pick up a straight pin by touching it because the water on your finger adheres to both your skin and the pin.
Similarly, some people wet their fingers to help them turn pages. When water adheres to the walls of narrow
tubing or to absorbent solids like paper, it demonstrates capillary action by rising up the tubing or creeping
through the paper.
Organic molecules are those that have carbon atoms. In living systems, large organic molecules, called macromolecules,
may consist of hundreds or thousands of atoms. Most macromolecules are polymers, molecules that consist of a single
unit (monomer) repeated many times. Four of carbon’s six electrons are available to form bonds with other atoms. Thus, you will always see four lines connecting a carbon atom to other atoms, each line representing a pair of shared electrons (one electron from carbon and
one from another atom). Complex molecules can be formed by stringing carbon atoms together in a straight line or by
connecting carbons together to form rings. The presence of nitrogen, oxygen, and other atoms adds additional variety to
these carbon molecules. Many organic molecules share similar properties because they have similar clusters of atoms, called functional groups.
Each functional group gives the molecule a particular property, such as acidity or polarity. Four important classes of organic molecules—carbohydrates, lipids, proteins, and nucleic acids—are discussed below.
Carbohydrates are classified into three groups according to the number of sugar (or saccharide) molecules present.
1. A monosaccharide is the simplest kind of carbohydrate. It consists of a single sugar molecule, such as fructose
or glucose. (Note that the symbol C for carbon may be omitted in ring structures; a carbon exists
wherever four bond lines meet.) Sugar molecules have the formula (CH2O)n, where n is any number from 3 to 8.
For glucose, n is 6, and its formula is C6H12O6. The formula for fructose is also C6H12O6, but the placement of the carbon atoms is different.
2. A disaccharide consists of two sugar molecules joined by a glycosidic linkage. During the process of joining, a
water molecule is lost. Thus, when glucose and fructose link to form sucrose, the formula is C12H22O11 (not
C12H24O12). This type of chemical reaction, where a simple molecule is lost, is generally called a condensation
reaction (or specifically, a dehydration reaction, if the lost molecule is water). Some common disaccharides
• glucose + fructose = sucrose (common table sugar)
• glucose + galactose = lactose (the sugar in milk)
• glucose + glucose = maltose
3. A polysaccharide consists of a series of connected monosaccharides. Thus, a polysaccharide is a polymer because it
consists of repeating units of a monosaccharide. The following examples of polysaccharides may contain thousands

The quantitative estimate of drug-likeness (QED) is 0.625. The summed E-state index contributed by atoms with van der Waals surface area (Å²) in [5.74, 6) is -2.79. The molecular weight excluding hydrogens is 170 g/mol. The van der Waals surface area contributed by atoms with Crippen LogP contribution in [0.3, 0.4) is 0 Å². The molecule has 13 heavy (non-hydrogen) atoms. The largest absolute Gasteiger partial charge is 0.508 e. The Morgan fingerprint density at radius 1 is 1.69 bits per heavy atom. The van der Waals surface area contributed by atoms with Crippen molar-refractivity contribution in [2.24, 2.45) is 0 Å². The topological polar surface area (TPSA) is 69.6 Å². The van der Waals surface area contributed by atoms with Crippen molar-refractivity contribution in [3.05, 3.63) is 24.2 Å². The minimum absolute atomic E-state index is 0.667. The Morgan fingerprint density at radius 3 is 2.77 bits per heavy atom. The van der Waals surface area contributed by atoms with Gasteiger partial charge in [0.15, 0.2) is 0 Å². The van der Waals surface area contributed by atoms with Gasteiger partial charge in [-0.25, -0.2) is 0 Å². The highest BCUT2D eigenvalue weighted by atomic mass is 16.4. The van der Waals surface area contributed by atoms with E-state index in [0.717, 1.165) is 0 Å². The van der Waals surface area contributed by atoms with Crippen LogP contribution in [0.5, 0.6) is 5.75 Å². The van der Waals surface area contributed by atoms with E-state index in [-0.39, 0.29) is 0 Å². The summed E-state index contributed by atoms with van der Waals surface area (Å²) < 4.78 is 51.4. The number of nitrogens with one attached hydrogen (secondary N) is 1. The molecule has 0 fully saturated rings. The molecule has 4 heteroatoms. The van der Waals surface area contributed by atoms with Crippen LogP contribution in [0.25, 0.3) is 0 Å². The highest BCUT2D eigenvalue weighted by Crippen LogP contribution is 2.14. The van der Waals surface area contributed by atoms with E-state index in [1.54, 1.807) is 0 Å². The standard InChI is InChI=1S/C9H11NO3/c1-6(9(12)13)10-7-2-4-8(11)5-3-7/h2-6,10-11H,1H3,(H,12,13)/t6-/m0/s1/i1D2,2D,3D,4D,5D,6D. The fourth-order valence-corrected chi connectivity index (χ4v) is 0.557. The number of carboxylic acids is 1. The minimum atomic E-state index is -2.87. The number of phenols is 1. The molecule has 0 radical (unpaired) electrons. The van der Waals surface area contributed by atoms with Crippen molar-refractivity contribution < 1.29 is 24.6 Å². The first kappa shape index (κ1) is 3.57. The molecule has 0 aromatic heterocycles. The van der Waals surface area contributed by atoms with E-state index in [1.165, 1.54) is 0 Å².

of glucose monomers:
• Starch is a polymer of α-glucose molecules. It is the principal energy storage molecule in plant cells.
• Glycogen is a polymer of α-glucose molecules. It differs from starch by its pattern of polymer branching. It is
a major energy storage molecule in animal cells.• Cellulose is a polymer of β-glucose molecules. It serves as a structural molecule in the walls of plant cells and is the major component of wood.
• Chitin is a polymer similar to cellulose, but each β-glucose molecule has a nitrogen-containing group attached
to the ring. Chitin serves as a structural molecule in the walls of fungus cells and in the exoskeletons of insects,
other arthropods, and mollusks.
Lipids are a class of substances that are insoluble in water (and other polar solvents) but are soluble in nonpolar substances
(like ether or chloroform). There are three major groups of lipids:
1. Triglycerides (triacylglycerols) include fats and oils. They consist of three fatty acids attached to a glycerol
molecule. Fatty acids are hydrocarbons (chains of covalently bonded carbons and hydrogens) with a
carboxyl group (–COOH) at one end of the chain. Fatty acids vary in structure by the number of carbons and by
the placement of single and double covalent bonds between the carbons.
• A saturated fatty acid has a single covalent bond between each pair of carbon atoms, and each carbon has two
hydrogens bonded to it (three hydrogens bonded to the last carbon). You can remember this by thinking that
each carbon is “saturated” with hydrogen.
• A monounsaturated fatty acid has one double covalent bond and each of the two carbons in this bond has
only one hydrogen atom bonded to it.
• A polyunsaturated fatty acid is like a monounsaturated fatty acid except that there are two or more double
2. A phospholipid looks just like a lipid except that one of the fatty acid chains is replaced by a phosphate group.
The two fatty acid “tails” of the phospholipid are nonpolar and hydrophobic and the phosphate “head” is polar and hydrophilic.
A phospholipid is termed an amphipathic molecule because it has both polar (hydrophilic) and nonpolar (hydrophobic) regions. Phospholipids are often found oriented in sandwichlike
formations with the hydrophobic tails grouped together on the inside of the sandwich and the hydrophilic
heads oriented toward the outside and facing an aqueous environment. Such formations of phospholipids provide
the structural foundation of cell membranes.